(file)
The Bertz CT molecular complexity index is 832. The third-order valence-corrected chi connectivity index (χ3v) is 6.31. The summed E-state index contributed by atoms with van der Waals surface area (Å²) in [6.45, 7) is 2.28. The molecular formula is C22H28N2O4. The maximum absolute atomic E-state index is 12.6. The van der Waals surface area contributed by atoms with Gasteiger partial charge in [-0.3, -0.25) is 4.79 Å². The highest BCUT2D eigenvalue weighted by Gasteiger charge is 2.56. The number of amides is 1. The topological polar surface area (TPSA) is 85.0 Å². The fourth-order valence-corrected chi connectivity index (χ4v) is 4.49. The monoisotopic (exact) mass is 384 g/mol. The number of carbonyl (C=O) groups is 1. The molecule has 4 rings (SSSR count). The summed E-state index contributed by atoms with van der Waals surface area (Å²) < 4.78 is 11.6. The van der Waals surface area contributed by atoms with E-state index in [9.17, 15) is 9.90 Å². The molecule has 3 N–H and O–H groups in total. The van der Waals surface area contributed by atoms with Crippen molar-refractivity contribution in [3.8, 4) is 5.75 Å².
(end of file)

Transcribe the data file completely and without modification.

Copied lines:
The Bertz CT molecular complexity index is 832. The third-order valence-corrected chi connectivity index (χ3v) is 6.31. The summed E-state index contributed by atoms with van der Waals surface area (Å²) in [6.45, 7) is 2.28. The molecular formula is C22H28N2O4. The maximum absolute atomic E-state index is 12.6. The van der Waals surface area contributed by atoms with Gasteiger partial charge in [-0.3, -0.25) is 4.79 Å². The highest BCUT2D eigenvalue weighted by Gasteiger charge is 2.56. The number of amides is 1. The topological polar surface area (TPSA) is 85.0 Å². The fourth-order valence-corrected chi connectivity index (χ4v) is 4.49. The monoisotopic (exact) mass is 384 g/mol. The number of carbonyl (C=O) groups is 1. The molecule has 4 rings (SSSR count). The summed E-state index contributed by atoms with van der Waals surface area (Å²) < 4.78 is 11.6. The van der Waals surface area contributed by atoms with E-state index in [9.17, 15) is 9.90 Å². The molecule has 3 N–H and O–H groups in total. The van der Waals surface area contributed by atoms with Crippen molar-refractivity contribution in [3.8, 4) is 5.75 Å².